Arnie Cooper: Many people feel a tension between the more contemplative life on the one hand, and the more engaged activist life on the other.
Timothy Conway: To heal this conflict, I think it helps to see our situation on three levelsall equally true and valid.
I'll start with the most familiar level, level three, the conventional level of our ordinary experience in the world. This is a realm of opposites, of pleasure and pain. In mystical spiritual literature, you hear a lot about going beyond the opposites, beyond all duality, but let's stop at this level three and acknowledge the loss and gain, the beauty and ugliness. This is the level of right and wrong and good and evil, skillful and unskillful. It's humans doing despicable things to each other and to our ecosystems. It's also all the good and beauty and joy in the world.
Look at 9/11 and the horrific damage the terrorists caused: not just the nearly three thousand dead, but also those who were scarred for life, the economic dislocation, the massive layoffs and monetary losses. But there was also the great heroism shown by the firefighters and police officers and rescue workers and all those who donated their blood and time and energy. The events of September 11 showed both the best and worst of humanity.
This is level three: the amazing play of what is traditionally called good and evil. At this level, one must look evil in the face and see it for what it is. And one must be willing to step up with an engaged spirituality and do what needs to be done for the public good. I do not mean mere charity, but getting involved in enacting justice. There's a big difference between charity and justice. Bill Moyers said, "Faith-based charity provides crumbs from the table; faith-based justice offers a place at the table." He wrote that in the preface to a book by another hero of mine, Jim Wallis, a progressive evangelical Christian, editor of the spiritual-political journal Sojourners and cofounder of the Sojourners community of those who live and work in solidarity with the poor. In his book, Wallis says, "We need to do more than pull people out of the river before they drown; someone needs to go upstream to see who or what is throwing them in." For example, government policies that punish poor and middle-class Americans, or corrupt foreign-aid practices that destroy habitat and displace thousands or millions of people from their ancestral lands. So level three, the realm of good and evil, is where engaged spirituality shines.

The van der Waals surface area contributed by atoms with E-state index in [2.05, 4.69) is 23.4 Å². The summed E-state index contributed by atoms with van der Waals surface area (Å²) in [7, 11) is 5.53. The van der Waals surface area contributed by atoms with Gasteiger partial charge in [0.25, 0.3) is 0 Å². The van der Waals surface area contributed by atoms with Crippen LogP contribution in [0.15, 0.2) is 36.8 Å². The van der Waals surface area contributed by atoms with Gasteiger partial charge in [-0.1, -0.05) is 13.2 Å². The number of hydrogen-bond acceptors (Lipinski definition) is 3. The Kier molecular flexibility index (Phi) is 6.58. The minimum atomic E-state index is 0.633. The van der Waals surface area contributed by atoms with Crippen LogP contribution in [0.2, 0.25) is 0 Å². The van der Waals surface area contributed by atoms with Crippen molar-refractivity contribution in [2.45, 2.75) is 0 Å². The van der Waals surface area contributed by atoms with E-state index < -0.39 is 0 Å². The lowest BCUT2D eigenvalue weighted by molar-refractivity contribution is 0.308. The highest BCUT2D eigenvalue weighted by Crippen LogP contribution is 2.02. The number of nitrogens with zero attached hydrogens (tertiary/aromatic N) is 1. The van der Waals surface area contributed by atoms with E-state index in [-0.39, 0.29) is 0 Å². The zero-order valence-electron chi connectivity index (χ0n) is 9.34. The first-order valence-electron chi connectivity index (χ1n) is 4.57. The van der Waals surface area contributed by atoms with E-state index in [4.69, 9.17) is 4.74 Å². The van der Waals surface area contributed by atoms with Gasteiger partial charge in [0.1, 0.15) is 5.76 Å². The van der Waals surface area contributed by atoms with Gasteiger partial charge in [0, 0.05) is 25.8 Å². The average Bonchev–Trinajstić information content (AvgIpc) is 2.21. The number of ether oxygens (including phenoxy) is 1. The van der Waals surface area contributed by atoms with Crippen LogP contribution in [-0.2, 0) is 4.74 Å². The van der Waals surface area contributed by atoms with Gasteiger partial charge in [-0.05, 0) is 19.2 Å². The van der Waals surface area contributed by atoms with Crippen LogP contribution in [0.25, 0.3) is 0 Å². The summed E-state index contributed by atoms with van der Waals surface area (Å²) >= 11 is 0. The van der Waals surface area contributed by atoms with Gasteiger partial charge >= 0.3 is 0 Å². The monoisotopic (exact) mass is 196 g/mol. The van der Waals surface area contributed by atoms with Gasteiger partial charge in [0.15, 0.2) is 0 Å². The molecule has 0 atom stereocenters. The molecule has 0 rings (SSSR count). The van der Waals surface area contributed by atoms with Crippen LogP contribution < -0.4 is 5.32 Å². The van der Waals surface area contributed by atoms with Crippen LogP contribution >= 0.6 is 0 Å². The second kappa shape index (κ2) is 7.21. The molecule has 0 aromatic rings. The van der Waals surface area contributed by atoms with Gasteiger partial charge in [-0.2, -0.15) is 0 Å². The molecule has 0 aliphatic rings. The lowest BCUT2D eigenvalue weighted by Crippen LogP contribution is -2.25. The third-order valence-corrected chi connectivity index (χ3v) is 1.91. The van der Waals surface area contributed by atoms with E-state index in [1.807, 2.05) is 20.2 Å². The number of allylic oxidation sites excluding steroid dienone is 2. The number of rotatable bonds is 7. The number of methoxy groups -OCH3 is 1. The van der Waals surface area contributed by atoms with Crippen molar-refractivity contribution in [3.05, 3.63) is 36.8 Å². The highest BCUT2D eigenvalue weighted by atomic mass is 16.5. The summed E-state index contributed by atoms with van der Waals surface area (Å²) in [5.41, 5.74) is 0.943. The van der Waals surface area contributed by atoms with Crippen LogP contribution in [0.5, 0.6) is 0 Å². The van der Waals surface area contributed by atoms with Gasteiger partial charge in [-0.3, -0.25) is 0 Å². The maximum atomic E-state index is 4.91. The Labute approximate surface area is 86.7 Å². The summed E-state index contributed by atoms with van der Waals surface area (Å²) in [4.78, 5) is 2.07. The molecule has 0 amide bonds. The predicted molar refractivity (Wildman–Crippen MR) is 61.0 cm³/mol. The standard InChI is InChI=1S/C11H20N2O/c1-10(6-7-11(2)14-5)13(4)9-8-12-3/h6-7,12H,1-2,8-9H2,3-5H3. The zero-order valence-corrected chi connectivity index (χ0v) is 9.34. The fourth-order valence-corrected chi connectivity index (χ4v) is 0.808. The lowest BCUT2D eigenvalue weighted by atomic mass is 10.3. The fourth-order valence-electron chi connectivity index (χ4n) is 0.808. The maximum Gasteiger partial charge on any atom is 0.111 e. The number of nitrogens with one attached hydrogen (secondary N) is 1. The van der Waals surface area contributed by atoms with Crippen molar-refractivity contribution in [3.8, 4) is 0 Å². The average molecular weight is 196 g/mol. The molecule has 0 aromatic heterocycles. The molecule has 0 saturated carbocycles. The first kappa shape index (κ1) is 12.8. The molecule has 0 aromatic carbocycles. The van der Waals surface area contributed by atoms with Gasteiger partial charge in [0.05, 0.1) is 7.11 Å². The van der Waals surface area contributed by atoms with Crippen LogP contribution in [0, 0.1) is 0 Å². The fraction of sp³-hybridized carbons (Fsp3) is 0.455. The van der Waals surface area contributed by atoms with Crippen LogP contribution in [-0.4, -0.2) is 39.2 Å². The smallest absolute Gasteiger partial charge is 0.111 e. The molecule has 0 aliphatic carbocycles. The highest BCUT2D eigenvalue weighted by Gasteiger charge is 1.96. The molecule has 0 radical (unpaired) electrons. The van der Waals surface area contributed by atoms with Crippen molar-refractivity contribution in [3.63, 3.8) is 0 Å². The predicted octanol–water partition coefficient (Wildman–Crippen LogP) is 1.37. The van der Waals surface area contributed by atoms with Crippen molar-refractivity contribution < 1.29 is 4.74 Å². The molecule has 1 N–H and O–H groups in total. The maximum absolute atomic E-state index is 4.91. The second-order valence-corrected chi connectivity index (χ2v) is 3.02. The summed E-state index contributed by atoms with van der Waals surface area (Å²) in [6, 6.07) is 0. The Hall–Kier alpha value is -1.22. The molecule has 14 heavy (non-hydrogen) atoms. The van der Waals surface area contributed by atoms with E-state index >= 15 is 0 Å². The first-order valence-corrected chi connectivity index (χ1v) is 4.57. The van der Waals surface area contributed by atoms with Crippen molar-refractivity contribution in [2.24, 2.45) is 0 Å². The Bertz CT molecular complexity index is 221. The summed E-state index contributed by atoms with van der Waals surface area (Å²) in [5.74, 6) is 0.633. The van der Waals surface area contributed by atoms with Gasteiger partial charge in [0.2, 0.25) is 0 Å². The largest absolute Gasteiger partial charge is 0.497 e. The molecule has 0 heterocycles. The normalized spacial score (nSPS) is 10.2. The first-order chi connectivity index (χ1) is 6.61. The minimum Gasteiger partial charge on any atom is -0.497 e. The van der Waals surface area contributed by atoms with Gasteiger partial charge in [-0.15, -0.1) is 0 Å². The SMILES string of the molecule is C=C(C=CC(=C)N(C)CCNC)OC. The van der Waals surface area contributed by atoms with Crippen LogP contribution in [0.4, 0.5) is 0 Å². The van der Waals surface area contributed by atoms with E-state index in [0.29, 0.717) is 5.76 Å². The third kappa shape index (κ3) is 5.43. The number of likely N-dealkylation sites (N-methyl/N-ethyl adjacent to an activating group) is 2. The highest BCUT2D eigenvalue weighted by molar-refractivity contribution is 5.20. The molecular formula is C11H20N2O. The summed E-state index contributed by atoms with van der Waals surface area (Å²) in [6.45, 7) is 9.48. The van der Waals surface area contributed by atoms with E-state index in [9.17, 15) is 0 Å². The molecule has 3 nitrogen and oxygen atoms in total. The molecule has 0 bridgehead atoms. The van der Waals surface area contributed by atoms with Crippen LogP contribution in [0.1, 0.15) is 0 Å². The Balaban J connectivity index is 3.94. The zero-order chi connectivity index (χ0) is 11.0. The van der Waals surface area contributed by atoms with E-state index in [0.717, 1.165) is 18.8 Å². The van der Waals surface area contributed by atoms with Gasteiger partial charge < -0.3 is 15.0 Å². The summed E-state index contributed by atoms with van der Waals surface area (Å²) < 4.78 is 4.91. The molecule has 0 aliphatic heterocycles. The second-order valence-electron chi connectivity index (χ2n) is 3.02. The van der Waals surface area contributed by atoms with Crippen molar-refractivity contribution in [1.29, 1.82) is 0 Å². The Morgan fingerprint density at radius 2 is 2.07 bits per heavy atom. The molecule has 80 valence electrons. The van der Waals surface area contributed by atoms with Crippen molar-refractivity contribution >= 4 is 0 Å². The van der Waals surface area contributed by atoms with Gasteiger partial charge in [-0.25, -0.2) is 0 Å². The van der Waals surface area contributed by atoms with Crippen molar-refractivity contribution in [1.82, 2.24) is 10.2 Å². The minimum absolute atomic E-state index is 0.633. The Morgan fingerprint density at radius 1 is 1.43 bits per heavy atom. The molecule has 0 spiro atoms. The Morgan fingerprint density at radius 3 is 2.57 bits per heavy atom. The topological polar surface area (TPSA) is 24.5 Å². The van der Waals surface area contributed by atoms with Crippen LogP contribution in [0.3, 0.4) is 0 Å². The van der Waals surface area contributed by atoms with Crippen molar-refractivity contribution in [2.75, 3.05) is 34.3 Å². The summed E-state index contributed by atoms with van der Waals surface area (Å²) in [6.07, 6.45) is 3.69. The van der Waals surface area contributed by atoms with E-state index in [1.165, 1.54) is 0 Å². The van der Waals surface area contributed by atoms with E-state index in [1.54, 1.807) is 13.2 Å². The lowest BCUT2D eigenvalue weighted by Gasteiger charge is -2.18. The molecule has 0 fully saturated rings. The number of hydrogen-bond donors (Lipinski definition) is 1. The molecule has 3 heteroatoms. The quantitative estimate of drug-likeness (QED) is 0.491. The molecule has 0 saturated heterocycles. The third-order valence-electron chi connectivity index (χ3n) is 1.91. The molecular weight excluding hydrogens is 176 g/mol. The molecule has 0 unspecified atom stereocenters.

Cooper: What about level two?
Conway: On this level, we realize that, whatever happens, it's all perfect. The great fourteenth-century Christian saint Juliana of Norwich was immensely troubled by the misery around her, the sinfulness of people, and the traditional idea that sinners would go to eternal hell. Then she experienced a dazzling revelation: Jesus appeared to her and, among many other lovely utterances, said to her, "All shall be well, and all manner of things shall be well." And this beautiful secret from God was revealed to Julianathat all beings would somehow be brought Home. No one would have to permanently suffer in hell, for God is our deepest truth, our real condition of eternal love and bliss.